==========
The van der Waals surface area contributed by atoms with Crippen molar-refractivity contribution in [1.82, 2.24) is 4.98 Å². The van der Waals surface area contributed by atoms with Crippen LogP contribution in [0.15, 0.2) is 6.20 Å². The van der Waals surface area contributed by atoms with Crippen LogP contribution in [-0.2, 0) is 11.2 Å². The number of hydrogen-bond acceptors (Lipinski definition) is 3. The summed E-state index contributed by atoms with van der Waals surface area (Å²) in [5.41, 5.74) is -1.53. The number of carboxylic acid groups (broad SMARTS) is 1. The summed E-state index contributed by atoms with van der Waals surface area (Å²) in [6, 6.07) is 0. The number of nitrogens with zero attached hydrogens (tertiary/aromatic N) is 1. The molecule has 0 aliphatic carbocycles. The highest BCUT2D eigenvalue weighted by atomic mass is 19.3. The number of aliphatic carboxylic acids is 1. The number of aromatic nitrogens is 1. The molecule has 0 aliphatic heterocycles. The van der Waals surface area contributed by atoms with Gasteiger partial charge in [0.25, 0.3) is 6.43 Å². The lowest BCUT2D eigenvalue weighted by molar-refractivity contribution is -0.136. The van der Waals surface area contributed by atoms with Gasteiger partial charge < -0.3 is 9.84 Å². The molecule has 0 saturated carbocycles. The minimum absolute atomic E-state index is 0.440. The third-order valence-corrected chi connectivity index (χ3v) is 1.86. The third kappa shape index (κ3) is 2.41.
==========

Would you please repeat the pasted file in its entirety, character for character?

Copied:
The van der Waals surface area contributed by atoms with Crippen molar-refractivity contribution in [1.82, 2.24) is 4.98 Å². The van der Waals surface area contributed by atoms with Crippen LogP contribution in [0.15, 0.2) is 6.20 Å². The van der Waals surface area contributed by atoms with Crippen LogP contribution in [-0.2, 0) is 11.2 Å². The number of hydrogen-bond acceptors (Lipinski definition) is 3. The summed E-state index contributed by atoms with van der Waals surface area (Å²) in [5.41, 5.74) is -1.53. The number of carboxylic acid groups (broad SMARTS) is 1. The summed E-state index contributed by atoms with van der Waals surface area (Å²) in [6, 6.07) is 0. The number of nitrogens with zero attached hydrogens (tertiary/aromatic N) is 1. The molecule has 0 aliphatic carbocycles. The highest BCUT2D eigenvalue weighted by atomic mass is 19.3. The number of aliphatic carboxylic acids is 1. The number of aromatic nitrogens is 1. The molecule has 0 aliphatic heterocycles. The van der Waals surface area contributed by atoms with Gasteiger partial charge in [0.25, 0.3) is 6.43 Å². The lowest BCUT2D eigenvalue weighted by molar-refractivity contribution is -0.136. The van der Waals surface area contributed by atoms with Gasteiger partial charge < -0.3 is 9.84 Å². The molecule has 0 saturated carbocycles. The minimum absolute atomic E-state index is 0.440. The third-order valence-corrected chi connectivity index (χ3v) is 1.86. The third kappa shape index (κ3) is 2.41.